Nigrin:  How were you able to get the famous German actor Bruno Ganz to do the narration for your film?

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Quelin:  From the very beginning of the writing process, we knew that Roger’s voice should be spoken by Bruno Ganz. Because he is the man who plays in such unforgettable movies like Wings of Desire, (where Nick Cave appears) or The American Friend , and he has this light German accent  when he speaks English, exactly as Roger probably had..  Glad enough, through friends at the Schaubühne in Berlin, Kaspar was able to contact Bruno and since we knew that he wasn't making small films anymore, we were all the happier that he accepted! One thing we didn’t know.. was that his son plays on a Rickenbacker guitar. Funny. We are very proud he gave some time just before completing the Lars von Trier’s movie which was probably his last. Yes, we are very grateful to have Bruno as our Guardian Angel!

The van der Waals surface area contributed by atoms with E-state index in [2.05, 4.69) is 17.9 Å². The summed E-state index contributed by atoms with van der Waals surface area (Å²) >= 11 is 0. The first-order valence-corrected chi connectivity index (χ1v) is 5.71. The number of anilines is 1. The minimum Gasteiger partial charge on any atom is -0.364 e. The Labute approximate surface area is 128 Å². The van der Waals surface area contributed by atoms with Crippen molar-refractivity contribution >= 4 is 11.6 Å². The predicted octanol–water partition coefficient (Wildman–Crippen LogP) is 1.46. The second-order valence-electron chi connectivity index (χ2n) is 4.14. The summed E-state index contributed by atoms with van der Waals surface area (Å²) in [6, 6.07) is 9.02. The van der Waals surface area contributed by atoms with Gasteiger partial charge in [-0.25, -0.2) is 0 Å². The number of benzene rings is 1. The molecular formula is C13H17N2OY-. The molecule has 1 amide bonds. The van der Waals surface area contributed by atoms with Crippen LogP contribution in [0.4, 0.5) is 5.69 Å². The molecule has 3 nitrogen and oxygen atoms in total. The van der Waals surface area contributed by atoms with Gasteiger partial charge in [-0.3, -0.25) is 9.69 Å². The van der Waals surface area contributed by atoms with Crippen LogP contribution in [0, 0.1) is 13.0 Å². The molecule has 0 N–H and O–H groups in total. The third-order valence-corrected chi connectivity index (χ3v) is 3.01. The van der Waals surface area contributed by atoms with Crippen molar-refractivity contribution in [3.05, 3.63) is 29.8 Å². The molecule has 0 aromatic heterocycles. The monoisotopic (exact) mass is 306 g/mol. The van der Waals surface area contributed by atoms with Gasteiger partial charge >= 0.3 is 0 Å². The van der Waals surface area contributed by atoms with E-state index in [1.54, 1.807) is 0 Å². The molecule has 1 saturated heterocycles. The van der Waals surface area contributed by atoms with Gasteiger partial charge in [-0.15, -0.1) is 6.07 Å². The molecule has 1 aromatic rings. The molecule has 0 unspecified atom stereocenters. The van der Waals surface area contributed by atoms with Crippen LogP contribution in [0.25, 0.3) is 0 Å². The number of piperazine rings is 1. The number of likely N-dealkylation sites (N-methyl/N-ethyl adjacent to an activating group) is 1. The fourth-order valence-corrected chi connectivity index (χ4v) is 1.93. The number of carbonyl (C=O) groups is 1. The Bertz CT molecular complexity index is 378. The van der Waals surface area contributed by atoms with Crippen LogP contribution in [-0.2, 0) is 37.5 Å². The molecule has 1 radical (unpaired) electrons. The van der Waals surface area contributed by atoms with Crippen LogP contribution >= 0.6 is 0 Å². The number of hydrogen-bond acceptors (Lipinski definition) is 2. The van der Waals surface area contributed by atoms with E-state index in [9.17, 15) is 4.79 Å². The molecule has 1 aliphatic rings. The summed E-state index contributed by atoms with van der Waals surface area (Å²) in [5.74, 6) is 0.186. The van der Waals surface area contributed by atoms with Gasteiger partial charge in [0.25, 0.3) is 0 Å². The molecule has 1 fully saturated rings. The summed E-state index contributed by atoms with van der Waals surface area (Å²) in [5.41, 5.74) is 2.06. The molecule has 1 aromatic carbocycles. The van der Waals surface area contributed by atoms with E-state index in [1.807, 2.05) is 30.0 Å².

Who the f... is Roger Rossmeisl? Screens at the 2021 New Jersey International Film Festival on Saturday, June 5!

  The ambient music created and performed for your film by George Vjestica, who plays in Nick Cave’s band, is perfect. How were you able to get him to do this for you?